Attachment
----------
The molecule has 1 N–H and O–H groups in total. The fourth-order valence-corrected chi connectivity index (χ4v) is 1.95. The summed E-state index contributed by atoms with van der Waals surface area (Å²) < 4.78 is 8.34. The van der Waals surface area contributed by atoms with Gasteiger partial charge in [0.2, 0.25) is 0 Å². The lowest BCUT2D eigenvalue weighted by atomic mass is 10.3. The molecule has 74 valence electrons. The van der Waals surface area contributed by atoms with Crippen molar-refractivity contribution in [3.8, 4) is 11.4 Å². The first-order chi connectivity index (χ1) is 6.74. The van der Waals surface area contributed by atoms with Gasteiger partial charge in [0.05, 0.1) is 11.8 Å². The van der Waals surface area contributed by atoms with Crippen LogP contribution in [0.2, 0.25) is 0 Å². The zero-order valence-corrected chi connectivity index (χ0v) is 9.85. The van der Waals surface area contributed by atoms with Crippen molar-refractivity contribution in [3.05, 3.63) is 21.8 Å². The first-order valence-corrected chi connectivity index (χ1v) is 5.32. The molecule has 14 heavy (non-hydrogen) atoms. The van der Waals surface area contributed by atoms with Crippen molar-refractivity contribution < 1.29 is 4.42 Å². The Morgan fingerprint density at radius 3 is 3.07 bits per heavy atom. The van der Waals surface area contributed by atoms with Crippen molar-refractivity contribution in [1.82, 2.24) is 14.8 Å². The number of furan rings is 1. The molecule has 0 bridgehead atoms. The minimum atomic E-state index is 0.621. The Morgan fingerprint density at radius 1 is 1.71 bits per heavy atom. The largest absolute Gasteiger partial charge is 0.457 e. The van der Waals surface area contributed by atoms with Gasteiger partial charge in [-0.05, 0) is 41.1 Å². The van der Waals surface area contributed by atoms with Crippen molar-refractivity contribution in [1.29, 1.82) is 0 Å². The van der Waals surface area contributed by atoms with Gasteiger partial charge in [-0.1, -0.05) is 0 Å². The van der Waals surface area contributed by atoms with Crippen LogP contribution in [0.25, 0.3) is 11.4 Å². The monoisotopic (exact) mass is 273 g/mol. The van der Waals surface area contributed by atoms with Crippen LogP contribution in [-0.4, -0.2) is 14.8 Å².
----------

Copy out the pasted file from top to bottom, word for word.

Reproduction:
The molecule has 1 N–H and O–H groups in total. The fourth-order valence-corrected chi connectivity index (χ4v) is 1.95. The summed E-state index contributed by atoms with van der Waals surface area (Å²) < 4.78 is 8.34. The van der Waals surface area contributed by atoms with Gasteiger partial charge in [0.2, 0.25) is 0 Å². The lowest BCUT2D eigenvalue weighted by atomic mass is 10.3. The molecule has 74 valence electrons. The van der Waals surface area contributed by atoms with Crippen molar-refractivity contribution in [3.8, 4) is 11.4 Å². The first-order chi connectivity index (χ1) is 6.74. The van der Waals surface area contributed by atoms with Gasteiger partial charge in [0.05, 0.1) is 11.8 Å². The van der Waals surface area contributed by atoms with Crippen LogP contribution in [0.2, 0.25) is 0 Å². The zero-order valence-corrected chi connectivity index (χ0v) is 9.85. The van der Waals surface area contributed by atoms with Crippen molar-refractivity contribution in [3.05, 3.63) is 21.8 Å². The first-order valence-corrected chi connectivity index (χ1v) is 5.32. The molecule has 14 heavy (non-hydrogen) atoms. The van der Waals surface area contributed by atoms with Crippen molar-refractivity contribution < 1.29 is 4.42 Å². The Morgan fingerprint density at radius 3 is 3.07 bits per heavy atom. The van der Waals surface area contributed by atoms with Crippen molar-refractivity contribution in [1.82, 2.24) is 14.8 Å². The number of furan rings is 1. The molecule has 0 bridgehead atoms. The minimum atomic E-state index is 0.621. The Morgan fingerprint density at radius 1 is 1.71 bits per heavy atom. The largest absolute Gasteiger partial charge is 0.457 e. The van der Waals surface area contributed by atoms with Gasteiger partial charge in [-0.05, 0) is 41.1 Å². The van der Waals surface area contributed by atoms with Crippen molar-refractivity contribution in [1.29, 1.82) is 0 Å². The van der Waals surface area contributed by atoms with Gasteiger partial charge in [-0.1, -0.05) is 0 Å². The van der Waals surface area contributed by atoms with Crippen LogP contribution in [0.25, 0.3) is 11.4 Å². The monoisotopic (exact) mass is 273 g/mol. The van der Waals surface area contributed by atoms with Crippen LogP contribution in [-0.4, -0.2) is 14.8 Å².